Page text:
Learn all about classification
Classification provides a structure for competition. Athletes competing in Paralympic sports have an impairment that leads to a competitive disadvantage in sport.
Consequently, a system has to be put in place to minimize the impact of impairments on sport performance and to ensure the success of an athlete is determined by skill, fitness, power, endurance, tactical ability and mental focus. This system is called classification.
There are three types of classification: physical (S1-S10), visual (S11-S13) and intellectual (S14).
Ten eligible impairments
There are eight different types of physical impairments:
- Impaired muscle power
- Impaired passive range of movement
- Loss of limb or limb deficiency
- Leg-length difference
- Short stature
In addition to athletes with physical impairment, athletes with visual or intellectual impairment are also included in the classification system.
Visual impairment occurs when there is a damage to one or more of the components of the vision system, which can include:
- impairment of the eye structure/receptors
- impairment of the optic nerve/optic pathways
- impairment of the visual cortex
Athletes with an intellectual impairment / learning disability are limited in regards to IQ and adaptive behaviour, which is diagnosed before the age of 18 years.
Once classified, swimmers are allocated a classification status.
Where a swimmer is allocated a classification (S1-S14) they will also be allocated relevant exception codes.
There are a number of conditions that do not meet the eligibility criteria as follows:
|Cystic Fibrosis||Reflex Sympathetic Dystrophy (RSD) including - Complex Regional Pain Syndrome (CRPS)|
|Ehlers’ Danlos Syndrome|
Please note that this list is not exhaustive, however it provides a guide.
It must be noted that even swimmers who have a diagnosis that meets the eligibility criteria for classification may still not be sufficently impaired to gain a classification.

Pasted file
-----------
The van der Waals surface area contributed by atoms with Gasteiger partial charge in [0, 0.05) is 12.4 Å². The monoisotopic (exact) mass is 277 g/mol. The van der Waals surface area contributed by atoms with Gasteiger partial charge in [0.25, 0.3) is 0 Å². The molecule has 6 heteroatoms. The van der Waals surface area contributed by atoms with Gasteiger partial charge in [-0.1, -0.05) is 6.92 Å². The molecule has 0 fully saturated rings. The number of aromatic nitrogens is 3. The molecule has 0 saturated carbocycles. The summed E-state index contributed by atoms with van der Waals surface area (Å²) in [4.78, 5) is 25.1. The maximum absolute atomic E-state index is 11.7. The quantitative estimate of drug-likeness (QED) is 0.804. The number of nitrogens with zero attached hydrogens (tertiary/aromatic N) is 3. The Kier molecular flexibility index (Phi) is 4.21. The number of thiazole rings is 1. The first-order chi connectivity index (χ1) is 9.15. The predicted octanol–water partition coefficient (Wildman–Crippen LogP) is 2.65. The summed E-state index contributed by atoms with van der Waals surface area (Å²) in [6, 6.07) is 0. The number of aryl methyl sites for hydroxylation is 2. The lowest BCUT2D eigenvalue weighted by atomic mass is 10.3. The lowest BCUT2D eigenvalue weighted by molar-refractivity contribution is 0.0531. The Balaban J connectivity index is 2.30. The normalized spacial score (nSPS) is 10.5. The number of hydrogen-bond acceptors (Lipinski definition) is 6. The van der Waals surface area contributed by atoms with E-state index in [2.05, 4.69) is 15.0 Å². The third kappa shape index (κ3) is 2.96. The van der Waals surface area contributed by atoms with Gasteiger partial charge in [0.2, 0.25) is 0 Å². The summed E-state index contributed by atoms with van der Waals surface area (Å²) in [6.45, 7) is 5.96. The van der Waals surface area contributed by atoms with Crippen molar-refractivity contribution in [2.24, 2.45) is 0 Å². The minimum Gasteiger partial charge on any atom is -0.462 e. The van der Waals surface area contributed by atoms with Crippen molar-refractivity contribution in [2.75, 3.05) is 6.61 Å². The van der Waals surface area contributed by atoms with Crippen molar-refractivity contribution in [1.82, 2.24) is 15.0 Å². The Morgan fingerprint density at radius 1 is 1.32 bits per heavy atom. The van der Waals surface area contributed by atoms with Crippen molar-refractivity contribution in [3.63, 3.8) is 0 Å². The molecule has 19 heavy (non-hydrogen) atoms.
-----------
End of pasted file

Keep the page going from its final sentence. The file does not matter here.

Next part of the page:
Click the buttons below to find out more about the classification process for physical, visual and intellectual impairment.
To be classified with a physical impairment, a swimmer’s functional mobility is assessed by IPC Swimming trained classifiers.
The process involves a physical test, technical test and observation in competition, during which time a swimmer’s classification will be determined along with the identified stroke exceptions applicable to the individual.
A minimum of two classifiers form a classification panel consisting of a medical classifier (a doctor or physiotherapist), who will have undertaken the British Para-Swimming classifier training, and a technical classifier (a swimming coach).
- Click here to e-mail us for more information on how to become a classifier.
In the first instance, swimmers will need to obtain a British Swimming classification and then as they progress along the elite pathway may be put forward for an international classification.
- Click here to download the physical classification application form
- Click here to download the physical classification application form in a larger font
- Click here for physical classification process
Swimmers with a visual impairment range from blind to visually impaired.
When testing is undertaken, the classification is allocated based upon sight in best eye with best correction.
Sight classifications are processed by British Blind Sport.
- Click here for the visual classification process.
Swimmers with an intellectual impairment have to meet the eligibility criteria.
There are two levels of II classification in GBR: UKSA and Inas.
- Click here for the intellectual classification process.
Further details regarding eligibility can be found on the IPC website.
For more information on any of these processes or systems please contact the Classification Coordinator on 0161 244 5332 or send an email to email@example.com